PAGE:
Arctic “fishapod” an evolutionary icon: scientists

Fossil found in Nunavut leads to discovery of key evolutionary link


Tiktaalik roseae is the name given to 375-million-year-old fish fossils containing important evolutionary clues. (FILE PHOTO)

Tiktaalik roseae is the name given to 375-million-year-old fish fossils containing important evolutionary clues. (FILE PHOTO)

Postmedia News

A celebrated missing-link fossil found in Nunavut seven years ago has led scientists to a significant new discovery that the genetic blueprint for arms, legs, fingers and toes existed in prehistoric fish long before some of them evolved into land animals exhibiting such features.

The finding by a team of U.S. researchers, published in the latest Proceedings of the National Academy of Sciences, reinforces the reputation of Tiktaalik roseae — a 375-million-year-old fossilized “fishapod” discovered on Ellesmere Island in 2004 -— as an “evolutionary icon” because it symbolizes the crucial transition from sea to land for some of the Earth’s most primitive creatures.

The researchers said the evident similarities between fish fins and mammal limbs “inspired a laboratory experiment to look at the homology, or shared physical and genetic traits, of fish and limbed animals.”

The experiment showed that a genetic “switch” needed to activate the development of limbs in present-day mice was also present in extinct species of fish some 400 million years ago.

Not only that, the same patches of DNA traced to primitive fish could be transplanted from present-day fish into modern mice embryos and successfully trigger limb development.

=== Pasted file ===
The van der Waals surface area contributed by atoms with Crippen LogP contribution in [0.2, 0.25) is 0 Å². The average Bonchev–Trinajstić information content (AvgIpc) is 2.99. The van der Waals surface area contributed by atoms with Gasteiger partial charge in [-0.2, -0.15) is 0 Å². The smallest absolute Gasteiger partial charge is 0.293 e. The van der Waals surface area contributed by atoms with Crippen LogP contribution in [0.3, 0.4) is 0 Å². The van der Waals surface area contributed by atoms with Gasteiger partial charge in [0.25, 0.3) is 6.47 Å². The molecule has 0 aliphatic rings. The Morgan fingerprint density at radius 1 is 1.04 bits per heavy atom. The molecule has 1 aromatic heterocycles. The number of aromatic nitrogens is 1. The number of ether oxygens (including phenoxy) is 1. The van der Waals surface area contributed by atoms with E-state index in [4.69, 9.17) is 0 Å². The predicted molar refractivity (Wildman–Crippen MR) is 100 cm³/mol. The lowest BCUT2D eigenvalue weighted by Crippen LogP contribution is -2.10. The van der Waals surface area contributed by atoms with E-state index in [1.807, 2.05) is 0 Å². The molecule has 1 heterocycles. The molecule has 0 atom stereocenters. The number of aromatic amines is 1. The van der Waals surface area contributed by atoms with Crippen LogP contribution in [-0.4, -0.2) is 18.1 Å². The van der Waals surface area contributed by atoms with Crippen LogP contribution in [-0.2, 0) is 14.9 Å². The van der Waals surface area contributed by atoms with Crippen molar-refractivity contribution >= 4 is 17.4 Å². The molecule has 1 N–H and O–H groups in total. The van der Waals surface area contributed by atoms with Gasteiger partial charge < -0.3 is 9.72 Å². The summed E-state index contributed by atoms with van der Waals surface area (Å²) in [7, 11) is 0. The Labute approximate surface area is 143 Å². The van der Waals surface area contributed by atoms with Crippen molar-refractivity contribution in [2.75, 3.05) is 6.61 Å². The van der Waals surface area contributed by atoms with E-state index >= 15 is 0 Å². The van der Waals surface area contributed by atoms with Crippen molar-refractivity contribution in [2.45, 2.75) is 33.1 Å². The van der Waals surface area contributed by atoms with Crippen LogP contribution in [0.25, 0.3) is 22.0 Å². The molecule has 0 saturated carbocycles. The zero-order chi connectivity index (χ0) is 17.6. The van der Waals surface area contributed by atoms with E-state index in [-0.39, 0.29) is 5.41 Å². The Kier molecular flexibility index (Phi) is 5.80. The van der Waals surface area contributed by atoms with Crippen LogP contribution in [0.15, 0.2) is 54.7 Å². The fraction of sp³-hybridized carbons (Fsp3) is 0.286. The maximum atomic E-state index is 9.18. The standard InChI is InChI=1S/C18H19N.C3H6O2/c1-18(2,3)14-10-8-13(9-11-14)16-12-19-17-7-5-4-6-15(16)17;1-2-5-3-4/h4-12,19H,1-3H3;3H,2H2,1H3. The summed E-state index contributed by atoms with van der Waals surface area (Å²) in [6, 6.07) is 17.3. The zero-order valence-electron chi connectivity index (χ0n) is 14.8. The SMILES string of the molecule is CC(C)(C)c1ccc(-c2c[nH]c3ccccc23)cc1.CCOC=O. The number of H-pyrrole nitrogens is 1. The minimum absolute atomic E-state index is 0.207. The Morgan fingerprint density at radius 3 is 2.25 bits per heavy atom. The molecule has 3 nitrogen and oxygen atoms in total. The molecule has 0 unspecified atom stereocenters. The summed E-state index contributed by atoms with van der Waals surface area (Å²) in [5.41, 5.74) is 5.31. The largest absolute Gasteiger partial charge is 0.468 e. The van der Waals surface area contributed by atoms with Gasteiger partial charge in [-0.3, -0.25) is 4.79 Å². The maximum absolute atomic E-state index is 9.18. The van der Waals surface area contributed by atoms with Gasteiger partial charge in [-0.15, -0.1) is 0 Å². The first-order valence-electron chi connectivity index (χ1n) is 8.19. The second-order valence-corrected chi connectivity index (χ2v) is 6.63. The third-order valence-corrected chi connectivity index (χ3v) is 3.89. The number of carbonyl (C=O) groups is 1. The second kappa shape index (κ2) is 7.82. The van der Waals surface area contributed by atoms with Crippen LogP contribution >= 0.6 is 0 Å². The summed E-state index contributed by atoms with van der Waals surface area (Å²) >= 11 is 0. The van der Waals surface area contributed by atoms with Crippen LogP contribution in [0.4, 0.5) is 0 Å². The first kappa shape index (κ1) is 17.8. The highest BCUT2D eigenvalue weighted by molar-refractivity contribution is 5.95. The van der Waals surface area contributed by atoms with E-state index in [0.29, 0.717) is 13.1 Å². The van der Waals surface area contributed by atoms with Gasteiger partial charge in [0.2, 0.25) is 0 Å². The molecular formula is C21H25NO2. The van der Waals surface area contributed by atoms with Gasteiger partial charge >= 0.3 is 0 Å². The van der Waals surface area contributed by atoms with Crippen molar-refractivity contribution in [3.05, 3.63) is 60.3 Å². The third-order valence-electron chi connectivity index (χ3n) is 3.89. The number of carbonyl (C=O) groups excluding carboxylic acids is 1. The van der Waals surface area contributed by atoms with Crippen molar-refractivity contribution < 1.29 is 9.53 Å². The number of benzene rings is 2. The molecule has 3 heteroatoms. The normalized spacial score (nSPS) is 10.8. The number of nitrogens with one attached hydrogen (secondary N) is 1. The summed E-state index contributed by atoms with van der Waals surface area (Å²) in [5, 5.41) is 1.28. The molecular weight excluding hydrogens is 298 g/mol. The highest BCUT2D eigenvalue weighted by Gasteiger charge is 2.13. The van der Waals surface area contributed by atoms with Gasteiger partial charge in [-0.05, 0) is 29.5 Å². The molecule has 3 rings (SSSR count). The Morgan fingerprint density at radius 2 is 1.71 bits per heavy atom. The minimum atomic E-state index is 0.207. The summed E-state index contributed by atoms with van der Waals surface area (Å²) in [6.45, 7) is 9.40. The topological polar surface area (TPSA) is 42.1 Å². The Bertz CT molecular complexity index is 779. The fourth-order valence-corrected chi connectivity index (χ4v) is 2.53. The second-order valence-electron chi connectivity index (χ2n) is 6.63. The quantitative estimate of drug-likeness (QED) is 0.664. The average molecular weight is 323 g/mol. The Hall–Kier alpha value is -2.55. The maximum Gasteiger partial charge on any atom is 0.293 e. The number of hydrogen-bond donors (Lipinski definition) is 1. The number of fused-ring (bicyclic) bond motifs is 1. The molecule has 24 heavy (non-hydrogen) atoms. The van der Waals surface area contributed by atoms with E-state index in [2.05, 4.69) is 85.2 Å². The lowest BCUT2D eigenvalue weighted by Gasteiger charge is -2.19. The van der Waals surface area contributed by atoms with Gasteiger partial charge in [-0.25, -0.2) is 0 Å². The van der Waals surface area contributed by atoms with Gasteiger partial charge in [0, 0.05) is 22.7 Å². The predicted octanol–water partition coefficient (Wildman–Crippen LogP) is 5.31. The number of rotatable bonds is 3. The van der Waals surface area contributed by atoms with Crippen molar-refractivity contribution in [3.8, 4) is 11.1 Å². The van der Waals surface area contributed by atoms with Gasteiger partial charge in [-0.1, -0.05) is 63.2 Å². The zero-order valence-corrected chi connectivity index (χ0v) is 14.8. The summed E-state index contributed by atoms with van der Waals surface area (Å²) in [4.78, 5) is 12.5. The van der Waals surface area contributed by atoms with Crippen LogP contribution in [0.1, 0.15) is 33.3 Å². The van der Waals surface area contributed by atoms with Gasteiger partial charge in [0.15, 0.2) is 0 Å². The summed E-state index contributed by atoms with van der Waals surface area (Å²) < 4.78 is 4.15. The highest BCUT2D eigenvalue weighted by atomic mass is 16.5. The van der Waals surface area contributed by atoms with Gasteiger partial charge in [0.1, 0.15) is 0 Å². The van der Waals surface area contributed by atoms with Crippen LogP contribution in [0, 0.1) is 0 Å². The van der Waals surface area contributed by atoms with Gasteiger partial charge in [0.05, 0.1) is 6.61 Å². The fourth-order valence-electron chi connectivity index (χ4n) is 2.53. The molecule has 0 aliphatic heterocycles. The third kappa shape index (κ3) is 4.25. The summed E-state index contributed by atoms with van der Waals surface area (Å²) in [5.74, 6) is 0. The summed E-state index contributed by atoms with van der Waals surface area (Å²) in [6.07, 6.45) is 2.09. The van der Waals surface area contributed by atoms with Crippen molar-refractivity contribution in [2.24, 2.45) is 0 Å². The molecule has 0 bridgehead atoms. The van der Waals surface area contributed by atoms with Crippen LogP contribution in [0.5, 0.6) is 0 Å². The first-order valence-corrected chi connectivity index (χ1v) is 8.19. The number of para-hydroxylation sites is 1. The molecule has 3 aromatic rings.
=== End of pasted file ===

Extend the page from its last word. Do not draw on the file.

“Because the last common ancestor of all these species pre-dates Tiktaalik-like ‘fishapods,’ the comparison offered a glimpse at biology before animals made their first steps on land,” the researchers stated in a summary of their findings.

“The genetic switches that drive the expression of genes in the digits of mice are not only present in fish, but the fish sequence can actually activate the expression in mice,” said Igor Schneider, a University of Chicago biologist who led the study. “This tells us how the antecedents of the limb go back in time at every level, from fossils to genes.”

Schneider’s colleague Neil Shubin, the University of Chicago scientist who discovered Tiktaalik and later authored the controversial book Your Inner Fish, to highlight the fossil’s importance in understanding human evolution, said the latest study strengthens the links between pre-and post-Tiktaalik organisms.

“This is really a case where knowing something about the fossils and the morphology led us to think about genetic experiments,” Shubin, who co-authored the PNAS paper, said in a summary of the study.

“Tiktaalik and its cousins showed us that this limb compartment is not an utter novelty in tetrapods (all four-limbed animals, including humans), as was thought for a long time. So an antecedent of that program must exist.”

Tiktaalik was a predatory species that hunted in shallow waters at a time in Earth history when Ellesmere Island was a subtropical swamp situated near the equator.

The fossilized bones of the three-metre-long Tiktaalik (its Inuktitut name means “big, shallow-water fish”) showed that it had the scales and fins of a fish but the ribs, neck, head and limb-like bones of a land animal.

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